Thursday, 11 October 2018

31 Days of Modern Horror: The Cabin in the Woods

It's pretty much  given that anything with Joss Whedon's name attached is going to be pure, freaking gold. You can also be sure it's going to be funny. That being said, I give you...

The Cabin in the Woods (2011).

"It's quite an interesting, clever movie. It's entertaining, it's intense, and it's gory as well.

"I love the way it's just a big joke to the people doing the sacrificing. They're so nonchalant about people's lives. They're sacrificing these kids and they don't mean anything to them. they're all betting on which monster will get them because it's so realistic. Honestly? I think we'd all put our money down. 

"Like so many on our list, it's unique. There's nothing else like The Cabin in the Woods. When I picked it up the first time, I was expecting something like Evil Dead or Cabin Fever. The first time you know there's something different is when you see the force field and think 'Okay, you've got my attention.'"

For Day 11 of our 31 Days of Modern Horror Halloween special, we wanted to lighten the mood a little with some comedy horror and, really, who else do you go to for that but Joss? Whedon did't direct this one but he wrote it, which is obvious every step of the way.

"You can tell it's a Joss Whedon movie. It's all in the dialogue. Years ago, they raved about Tarantino's dialogue but Joss surpassed him by miles. His writing has a very real, very natural way of talking. The characters he created are all very realistic.

"Take it back to Buffy... (Not the film, it was crap.) The series was avid viewing. I didn't want to watch that. Just say the name out loud. But I watched it and I loved it. I was older than the characters but it was still relateable. I love Joss's fuck-you attitude with Fox. That impresses me. 

"You can see his style in The Avengers, too. It's got that dialogue, that humour. He's a hardworking director with a knack for hooking viewers. He's got such a natural way of writing - but you have to give the actors credit, too, for being able to pull it off. You can have the best dialogue in the world but if you've got a crap actor, it'll never work. It has to be natural. "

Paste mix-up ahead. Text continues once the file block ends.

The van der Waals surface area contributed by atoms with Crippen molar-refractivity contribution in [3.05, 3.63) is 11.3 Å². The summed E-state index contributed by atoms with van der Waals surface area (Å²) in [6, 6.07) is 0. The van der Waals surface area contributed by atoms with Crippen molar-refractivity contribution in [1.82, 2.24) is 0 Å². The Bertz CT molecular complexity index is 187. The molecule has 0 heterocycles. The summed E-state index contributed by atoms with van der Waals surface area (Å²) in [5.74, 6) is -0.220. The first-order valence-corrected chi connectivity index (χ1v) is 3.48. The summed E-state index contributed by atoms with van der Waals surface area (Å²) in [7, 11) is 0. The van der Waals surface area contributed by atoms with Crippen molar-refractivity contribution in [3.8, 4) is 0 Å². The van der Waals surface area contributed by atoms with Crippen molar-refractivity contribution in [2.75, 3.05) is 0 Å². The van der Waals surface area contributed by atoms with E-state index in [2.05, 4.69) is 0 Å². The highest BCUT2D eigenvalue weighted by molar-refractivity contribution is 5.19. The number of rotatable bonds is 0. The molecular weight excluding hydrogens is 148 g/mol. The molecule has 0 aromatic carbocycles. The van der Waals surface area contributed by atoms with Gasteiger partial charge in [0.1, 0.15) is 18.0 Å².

Joss excels at taking stereotypes, expected norms, and turning them on their heads - just look at Buffy. Who would have expected The Chosen One to be a blonde bimbo who'd rather wave pompoms than wield a stake? No one. That's why Joss does it. The Cabin in the Woods is the same. 

The Cabin in the Woods utilizes well-established horror tropes but never pretends not to be a comedy. Yes, you've got the creepy gas station attendant and the cabin full of drunk college kids - but if you tried to watch this one as a straight horror, you'd be disappointed. Hell, if you watched The Cabin in the Woods without laughing at each death, I'm a little worried about you.

"All the best horror has some element of horror in it. It has to. If it's just blood and guts and terror, it's too heavy to enjoy. The comedy keeps it from getting too dark to be entertaining."

I love the idea that the cabin isn't really the setting; it's really a tool. Everything there is designed to encourage them to make choices. Sacrifices who choose their own demise... genius.

"The whole... program? Premise. It's unorthodox. The Cabin in the Woods is an impossible story made believable by making it so... what you would do. There are screw ups, bets, awkward conversations, and inside jokes. It's just normal stuff."

The basement is full of creepy objects, everything from tarot cards to comic books, and each one has the potential to summon a different monster. What would you pick?

"I'd end up going for the fortune telling machine so... clowns. Yeah. Actually, I think I'd be okay with that because I'm not afraid of clowns."

Of all the monsters locked away in the underground facility, I think my favourite had to be the unicorn - a strange choice for me, I know, but it was just so wrong! Unicorns aren't supposed to be the baddies! They're supposed to be all cute and ethereal and magical. Not, uh, stabby. 

Impaled by unicorn. That's one you don't want on your death certificate.